At the risk of raising a dead horse, I got my answer today.

One genny can serve 2 separate services.  Grounds would be bonded together.  One of the transfer switches would be a normal 2 pole switch.  The second must be a 3 pole switch-the neutral on one of the services must be switched so that the neutrals from the 2 services are never connected.  Also, the second service must be wired with grounds and neutrals separated to have the proper configuration (one ground/neutral bond,period) when running off genny.

Too much of a headache IMO for the benefits to my customer at this point, but I suppose if the check is big enough?

For purposes of this thread, the POCO is obviously against using two services in a cooperative manner.  Though the have no problem bonding the grounds together.   
Title: Re: Pulling power for ONE PA, from two different sources?
Post by: Steve M Smith on June 25, 2014, 01:36:40 am
2 reasons:

1.  Sometimes arguing is more fun than coming up with a simple solution.
2.  To check and see if Mike is doing is job. :)

Or to quote something I read a few days ago:

"I'm not arguing with you, I'm explaining why you're wrong!".


Steve.
Title: Re: Pulling power for ONE PA, from two different sources?
Post by: David Buckley on July 30, 2015, 11:40:50 pm
(Late response to a old thread)

There's some hints in the thread about high voltage bad things happening, but no clear explanations as to why.

The USA has adopted a system of distribution called Multi Grounded neutral  -MGN.  This is a system very different to that used over most of the rest of the world, and brings its own issues.  In theory, it is a superior system, saving money, and providing better lightning protection for distribution assets.  In practice, however, it provides a mechanism of fault current propagation, and has its own set of special dangers.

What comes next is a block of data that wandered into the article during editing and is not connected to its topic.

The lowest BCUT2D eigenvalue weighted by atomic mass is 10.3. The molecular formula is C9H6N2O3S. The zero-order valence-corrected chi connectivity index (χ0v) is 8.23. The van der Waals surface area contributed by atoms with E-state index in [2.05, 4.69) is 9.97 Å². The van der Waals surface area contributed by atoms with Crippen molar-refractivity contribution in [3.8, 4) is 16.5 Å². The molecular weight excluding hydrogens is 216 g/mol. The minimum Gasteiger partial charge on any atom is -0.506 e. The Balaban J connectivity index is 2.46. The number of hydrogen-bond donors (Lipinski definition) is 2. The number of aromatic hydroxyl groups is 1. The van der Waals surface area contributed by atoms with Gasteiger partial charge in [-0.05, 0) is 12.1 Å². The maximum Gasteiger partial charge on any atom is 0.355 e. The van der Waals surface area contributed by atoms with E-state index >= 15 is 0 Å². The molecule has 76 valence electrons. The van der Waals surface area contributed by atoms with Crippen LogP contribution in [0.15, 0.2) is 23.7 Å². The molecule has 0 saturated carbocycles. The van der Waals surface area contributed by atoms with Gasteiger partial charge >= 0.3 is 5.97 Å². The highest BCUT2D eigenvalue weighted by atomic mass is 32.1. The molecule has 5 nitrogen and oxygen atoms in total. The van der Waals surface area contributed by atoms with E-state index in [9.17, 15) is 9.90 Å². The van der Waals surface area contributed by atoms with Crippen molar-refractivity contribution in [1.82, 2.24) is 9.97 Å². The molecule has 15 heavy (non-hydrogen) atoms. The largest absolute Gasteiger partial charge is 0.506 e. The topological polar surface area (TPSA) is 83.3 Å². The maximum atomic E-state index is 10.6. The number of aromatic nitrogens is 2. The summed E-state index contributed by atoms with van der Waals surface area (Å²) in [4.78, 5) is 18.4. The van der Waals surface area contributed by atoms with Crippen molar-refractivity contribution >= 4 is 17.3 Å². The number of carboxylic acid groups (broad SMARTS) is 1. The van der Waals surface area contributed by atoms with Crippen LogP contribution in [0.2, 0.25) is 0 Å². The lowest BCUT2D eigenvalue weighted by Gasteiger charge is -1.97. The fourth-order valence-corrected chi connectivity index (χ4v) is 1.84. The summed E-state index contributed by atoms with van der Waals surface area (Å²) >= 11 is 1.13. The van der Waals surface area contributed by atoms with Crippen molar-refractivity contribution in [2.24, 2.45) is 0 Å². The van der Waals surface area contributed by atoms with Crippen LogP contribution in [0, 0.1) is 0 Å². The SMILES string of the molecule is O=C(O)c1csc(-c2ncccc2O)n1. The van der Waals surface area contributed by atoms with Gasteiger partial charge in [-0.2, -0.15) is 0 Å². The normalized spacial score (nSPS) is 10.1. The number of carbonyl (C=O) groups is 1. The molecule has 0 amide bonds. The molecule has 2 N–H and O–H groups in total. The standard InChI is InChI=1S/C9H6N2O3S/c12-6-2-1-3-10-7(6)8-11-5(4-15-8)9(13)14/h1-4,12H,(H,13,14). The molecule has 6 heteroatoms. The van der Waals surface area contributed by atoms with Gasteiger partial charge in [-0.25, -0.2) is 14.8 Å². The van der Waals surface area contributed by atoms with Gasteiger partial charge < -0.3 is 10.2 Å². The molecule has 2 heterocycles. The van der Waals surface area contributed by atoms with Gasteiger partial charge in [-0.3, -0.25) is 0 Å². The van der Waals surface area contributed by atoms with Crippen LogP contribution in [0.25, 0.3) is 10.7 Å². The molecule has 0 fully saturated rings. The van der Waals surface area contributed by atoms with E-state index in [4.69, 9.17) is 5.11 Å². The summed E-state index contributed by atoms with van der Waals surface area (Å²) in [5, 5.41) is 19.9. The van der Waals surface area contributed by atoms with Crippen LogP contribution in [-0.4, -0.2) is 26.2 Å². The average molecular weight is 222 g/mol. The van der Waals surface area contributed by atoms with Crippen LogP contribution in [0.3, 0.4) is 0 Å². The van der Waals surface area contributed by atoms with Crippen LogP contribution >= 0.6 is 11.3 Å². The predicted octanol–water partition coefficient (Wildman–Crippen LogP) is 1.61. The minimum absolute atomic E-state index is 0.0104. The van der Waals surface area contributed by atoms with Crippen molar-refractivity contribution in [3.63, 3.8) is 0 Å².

The big difference between what everyone else uses (which has no name) and MGN is to do with the way that single phase transformers are wired, the type of transformers that serve homes and smaller businesses.  Ordinarily, the final, single phase transformer serving a home(s) or building has its primary connected between two high voltage phase lines, but under MGN the transformer is connected between one phase line and a neutral cable, often called the messenger wire.  So a transformer here in New Zealand, typical of the rest of the world, has two high voltage terminals on it.  A USA transformer has one.

So in the USA, neutral is distributed via a wire.  And... the neutral to your home is also connected to that same neutral wire, so your home neutral is connected to the high voltage distribution network.  And that neutral distribution network is deliberately connected as far and as wide as possible.  It is also connected to the ground through plates and rods, at a substation, at the pole where the transformer is, and at your home.  The idea is that it is one big equipotential zone.